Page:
Champagne, Foie-Gras and Adrian Spring ‘dans le role du Pilote’ – notes from the Eurostar.

This morning for breakfast I had a whole basket of bread, four flavours of chocolate spread, and coffee in a bowl.
This blog post is a lot about food.

We’re somewhere close to Calais on our way back to London from Reims. Across the aisle Jojo is asleep, Dr Mike is working on complicated-looking geological diagrams on his laptop. Adrian, in the seat in front of me is listening to music on his phone and Nick, beside him, is reading a Superman comic set in Soviet USSR. I’ve just bought a cup of tea but forgot to get any milk in my excitement at getting back to my seat with a good cup of ‘le thé de Petit-Dejeuner’ and now I can’t be bothered to make the journey back down the train to get some, so I am drinking shit tea and it still feels a lot like France.

Seeing as we’re back on the blog, I thought I should tell you (three or four?) readers about our adventure to France. We were lucky enough to be invited, way back in July, to perform at the Comedie in Reims as part of FRAC Champagne-Ardennes Reims Scenes d’Europe programme. It’s our first ever international gig and we were definitely the youngest, greenest kids in town. Whilst the six other European solo artists arrived looking comfortable, well dressed and professional, the five of us tumbled off the train – unslept and slightly smelly – with about a million suitcases, two snow shovels and a papier mache volcano. Good start.

(I do wonder if we will ever develop this ‘chic artist aura’ – if our scruffiness is something to do with age and inexperience or if, as I suspect, we are just a bunch of scruffy bastards and will be for our whole lives. Answers on the back of a postcard.)

Reims is a nice city with a big cathedral and a sort of German market because it’s Christmas-ish and a kiosk in the street where you can drink champagne in case you need a quick hit on your way to the shops. The theatre is big and nice. We stayed in a hotel with a mad old wooden lift and a nice courtyard and a tiny room.

On Saturday we went to the theatre and watched work by Toril Johannessen (Norway), Angelo Plessar (Greece), Fernando Garcia Dory (Spain) and Pamina de Couloun (Switzerland). All of them apart from Toril’s were in French, so we were fairly lost but as far as we can work out the performances were all interesting, well received and got people talking and so we’ve decided we need to get them all gigs in the UK so that we can watch them in English. In the evening we had a meal in the theatre with great bread, wine, cheese, pasta and lentils and I got indigestion from eating too much good food too fast. (It was worth it though.) We then took a trip to see Bruno Roubicek’s ‘Man Digs Pond’, drank mulled wine and offered our presence – because what more could we do – in support of Bruno’s solo 24 pond dig. He had frost on the sweat patches on his jacket and was steaming in the cold; it was oddly wonderful.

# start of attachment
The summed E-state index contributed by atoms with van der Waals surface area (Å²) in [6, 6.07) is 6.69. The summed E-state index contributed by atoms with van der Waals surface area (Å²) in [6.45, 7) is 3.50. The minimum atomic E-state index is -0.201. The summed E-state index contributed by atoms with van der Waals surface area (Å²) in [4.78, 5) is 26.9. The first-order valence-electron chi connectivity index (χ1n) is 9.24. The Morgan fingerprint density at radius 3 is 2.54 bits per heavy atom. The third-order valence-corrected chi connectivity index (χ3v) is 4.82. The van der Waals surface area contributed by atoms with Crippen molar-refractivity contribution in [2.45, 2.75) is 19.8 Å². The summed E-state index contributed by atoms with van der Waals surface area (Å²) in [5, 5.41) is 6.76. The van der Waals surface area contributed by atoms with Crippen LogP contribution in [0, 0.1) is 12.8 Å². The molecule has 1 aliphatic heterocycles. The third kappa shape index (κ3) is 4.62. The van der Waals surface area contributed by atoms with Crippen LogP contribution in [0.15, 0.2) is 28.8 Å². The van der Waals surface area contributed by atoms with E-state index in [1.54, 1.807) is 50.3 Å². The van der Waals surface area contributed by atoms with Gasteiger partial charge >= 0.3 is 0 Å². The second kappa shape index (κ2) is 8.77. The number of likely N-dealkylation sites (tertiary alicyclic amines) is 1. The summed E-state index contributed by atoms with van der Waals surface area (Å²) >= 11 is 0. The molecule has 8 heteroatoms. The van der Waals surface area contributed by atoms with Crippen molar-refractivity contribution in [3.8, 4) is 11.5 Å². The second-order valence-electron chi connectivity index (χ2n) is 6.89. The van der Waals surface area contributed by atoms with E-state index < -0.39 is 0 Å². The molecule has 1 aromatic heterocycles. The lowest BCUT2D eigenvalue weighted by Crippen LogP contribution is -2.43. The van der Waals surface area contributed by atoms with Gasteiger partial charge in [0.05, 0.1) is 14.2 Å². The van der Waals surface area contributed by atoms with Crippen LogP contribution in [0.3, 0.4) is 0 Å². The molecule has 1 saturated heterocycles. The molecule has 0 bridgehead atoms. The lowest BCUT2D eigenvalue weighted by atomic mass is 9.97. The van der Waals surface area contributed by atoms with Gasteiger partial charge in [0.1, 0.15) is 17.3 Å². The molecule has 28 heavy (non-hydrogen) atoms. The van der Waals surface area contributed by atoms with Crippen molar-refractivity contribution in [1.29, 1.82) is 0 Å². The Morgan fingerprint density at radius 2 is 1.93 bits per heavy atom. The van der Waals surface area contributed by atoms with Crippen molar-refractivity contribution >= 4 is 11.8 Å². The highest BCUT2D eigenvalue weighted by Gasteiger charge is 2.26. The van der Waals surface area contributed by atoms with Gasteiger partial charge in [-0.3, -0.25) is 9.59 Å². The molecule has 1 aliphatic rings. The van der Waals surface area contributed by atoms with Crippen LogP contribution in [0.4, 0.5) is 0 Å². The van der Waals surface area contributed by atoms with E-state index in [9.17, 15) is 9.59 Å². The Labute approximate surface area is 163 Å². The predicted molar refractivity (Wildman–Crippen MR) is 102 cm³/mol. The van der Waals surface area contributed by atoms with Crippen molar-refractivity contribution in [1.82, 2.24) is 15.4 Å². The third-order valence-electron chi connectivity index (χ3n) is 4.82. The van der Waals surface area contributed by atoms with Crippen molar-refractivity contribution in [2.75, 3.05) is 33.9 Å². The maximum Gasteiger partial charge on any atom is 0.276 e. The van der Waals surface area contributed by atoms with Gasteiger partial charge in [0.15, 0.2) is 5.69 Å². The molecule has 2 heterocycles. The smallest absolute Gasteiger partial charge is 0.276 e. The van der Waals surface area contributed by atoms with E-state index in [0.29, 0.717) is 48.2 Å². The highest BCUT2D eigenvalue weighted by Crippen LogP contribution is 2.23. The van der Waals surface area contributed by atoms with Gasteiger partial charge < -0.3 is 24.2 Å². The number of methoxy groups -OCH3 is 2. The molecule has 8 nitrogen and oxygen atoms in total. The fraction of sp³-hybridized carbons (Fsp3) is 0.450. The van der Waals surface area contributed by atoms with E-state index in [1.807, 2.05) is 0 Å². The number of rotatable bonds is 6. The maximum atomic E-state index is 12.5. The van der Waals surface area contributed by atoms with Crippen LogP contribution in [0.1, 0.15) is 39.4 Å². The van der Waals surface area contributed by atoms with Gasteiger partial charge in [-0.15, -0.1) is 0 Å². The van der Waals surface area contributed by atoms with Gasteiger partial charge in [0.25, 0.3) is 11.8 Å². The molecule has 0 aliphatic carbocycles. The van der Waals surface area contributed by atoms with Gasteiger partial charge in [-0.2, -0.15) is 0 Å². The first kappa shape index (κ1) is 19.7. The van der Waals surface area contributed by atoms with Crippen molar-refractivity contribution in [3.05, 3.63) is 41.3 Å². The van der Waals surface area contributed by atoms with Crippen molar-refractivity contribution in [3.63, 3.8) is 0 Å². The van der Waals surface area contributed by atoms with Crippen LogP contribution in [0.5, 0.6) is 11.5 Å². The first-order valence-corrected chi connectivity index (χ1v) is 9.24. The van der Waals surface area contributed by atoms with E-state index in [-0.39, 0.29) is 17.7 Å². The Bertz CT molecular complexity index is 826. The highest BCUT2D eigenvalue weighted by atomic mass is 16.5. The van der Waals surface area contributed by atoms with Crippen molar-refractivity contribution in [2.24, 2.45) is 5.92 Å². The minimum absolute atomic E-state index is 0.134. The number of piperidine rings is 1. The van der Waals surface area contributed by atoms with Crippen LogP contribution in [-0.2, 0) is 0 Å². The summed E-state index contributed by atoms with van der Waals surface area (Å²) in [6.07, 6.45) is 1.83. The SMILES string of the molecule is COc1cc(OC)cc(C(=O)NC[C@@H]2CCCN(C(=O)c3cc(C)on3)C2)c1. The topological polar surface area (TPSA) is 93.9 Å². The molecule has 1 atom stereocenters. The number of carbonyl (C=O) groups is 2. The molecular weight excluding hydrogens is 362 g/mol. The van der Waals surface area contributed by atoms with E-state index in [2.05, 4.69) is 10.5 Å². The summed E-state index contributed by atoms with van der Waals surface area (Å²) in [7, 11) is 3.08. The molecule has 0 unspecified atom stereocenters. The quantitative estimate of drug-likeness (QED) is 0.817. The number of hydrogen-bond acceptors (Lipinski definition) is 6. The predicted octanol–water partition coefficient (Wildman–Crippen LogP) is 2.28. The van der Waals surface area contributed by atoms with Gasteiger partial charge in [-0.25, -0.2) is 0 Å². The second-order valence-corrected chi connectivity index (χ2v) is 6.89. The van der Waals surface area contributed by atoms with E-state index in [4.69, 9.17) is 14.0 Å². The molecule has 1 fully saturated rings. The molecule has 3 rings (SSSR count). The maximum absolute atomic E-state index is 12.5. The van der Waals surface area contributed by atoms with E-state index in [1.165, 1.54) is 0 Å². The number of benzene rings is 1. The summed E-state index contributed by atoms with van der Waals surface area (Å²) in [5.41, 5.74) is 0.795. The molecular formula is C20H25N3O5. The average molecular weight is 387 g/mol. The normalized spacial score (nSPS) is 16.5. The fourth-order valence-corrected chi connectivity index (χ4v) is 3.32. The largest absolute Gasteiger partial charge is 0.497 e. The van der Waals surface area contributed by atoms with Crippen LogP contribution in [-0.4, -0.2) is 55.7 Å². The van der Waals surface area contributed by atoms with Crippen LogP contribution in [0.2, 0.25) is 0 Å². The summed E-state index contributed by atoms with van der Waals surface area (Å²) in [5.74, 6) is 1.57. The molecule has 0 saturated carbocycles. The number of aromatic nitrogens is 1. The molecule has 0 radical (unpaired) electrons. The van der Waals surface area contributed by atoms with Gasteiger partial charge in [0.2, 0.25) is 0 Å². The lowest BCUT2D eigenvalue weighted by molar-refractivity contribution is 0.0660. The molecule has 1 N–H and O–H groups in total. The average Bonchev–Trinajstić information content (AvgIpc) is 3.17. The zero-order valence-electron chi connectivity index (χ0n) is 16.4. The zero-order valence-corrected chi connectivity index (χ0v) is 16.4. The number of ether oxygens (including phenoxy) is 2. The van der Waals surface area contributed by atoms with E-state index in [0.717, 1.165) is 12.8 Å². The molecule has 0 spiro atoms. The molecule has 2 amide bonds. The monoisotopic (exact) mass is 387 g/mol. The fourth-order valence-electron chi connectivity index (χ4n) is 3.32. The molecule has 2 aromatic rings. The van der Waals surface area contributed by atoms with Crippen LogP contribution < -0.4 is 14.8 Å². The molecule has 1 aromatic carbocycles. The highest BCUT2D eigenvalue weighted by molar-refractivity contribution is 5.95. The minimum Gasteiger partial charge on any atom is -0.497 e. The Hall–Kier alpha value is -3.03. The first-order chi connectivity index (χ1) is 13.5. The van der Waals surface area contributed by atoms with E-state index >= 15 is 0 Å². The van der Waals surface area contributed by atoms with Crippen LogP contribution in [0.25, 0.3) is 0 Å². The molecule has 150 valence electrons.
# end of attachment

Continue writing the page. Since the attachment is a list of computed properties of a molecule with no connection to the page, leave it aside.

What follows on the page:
Sunday (yesterday) was Volcano day, and as on any Volcano day, we missed everyone else’s performances whilst we were engulfed in complicated technical faffing, the sourcing of poppadoms (we didn’t find any) and spreading of volcanic ash*. You should however look up David Evrard (Belgium) and Anna Ådahl (Sweden) who performed before us yesterday, because they are both really great people who we liked a lot and their work sounds great too. We’ll go see it in the future so you can come with us if you want.

The show went well, with it feeling pretty tight now that we’re more or less used to it having performed at The Point and Shoreditch Town Hall over the past month, but the audience were very quiet, which definitely threw us. It’s hard to know if people hated it, couldn’t follow it, were concentrating too much on reading the surtitles**, or just if the sense of humour is too British. The less people laughed, the more Jojo and I played up the awkward silences, shrugs, slapstick moments in the desperate effort to squeeze out even a giggle, but very little came, and perhaps it was the wrong tactic. Awkward is very Bristish, non? Nonetheless, people were nice about it afterwards and the opinion of the organisers and other artists seemed to be that the audience had enjoyed it, but I guess we’ll never really know for sure. It turns out they don’t know who the Cheeky Girls are in France, so what can you do, really?

It was our last show with Nick who has been teching all our Autumn dates and it is with a heavy heart that we say au revoir to him because he has been an ace and totally ungrumpy person to work with but unfortunately probably can’t do the spring dates (more on those soon…).

So now we’re through the tunnel and will soon be back in London, so I’ll end this long post now with telling you about what we ate last night because it was the poshest meal I’ve ever had in my life. It had four courses.

Champagne (lots), Red Wine (lots), Sparkling Water (not as much as the champagne and the wine).
Cold carrot soup in a shot glass.
Foie-Gras (yep, the one where they force feed the goose. Don’t think about it).
Lovely lovely duck and potatoes.
Mango sorbet with mango juice and a biscuit thing (that I am not doing justice by calling it a biscuit thing).

Tomorrow morning we’ll get up early and go to Heathrow and catch the plane to Mumbai. Yikes. This will do for now.

love, Rachael x

 

*The theatre had rubber Astroturf grains that we used instead of soil and it was GREAT and not that messy and much easier to clean up.
**expertly translated last minute by Jess Piette – thank you!

 

 


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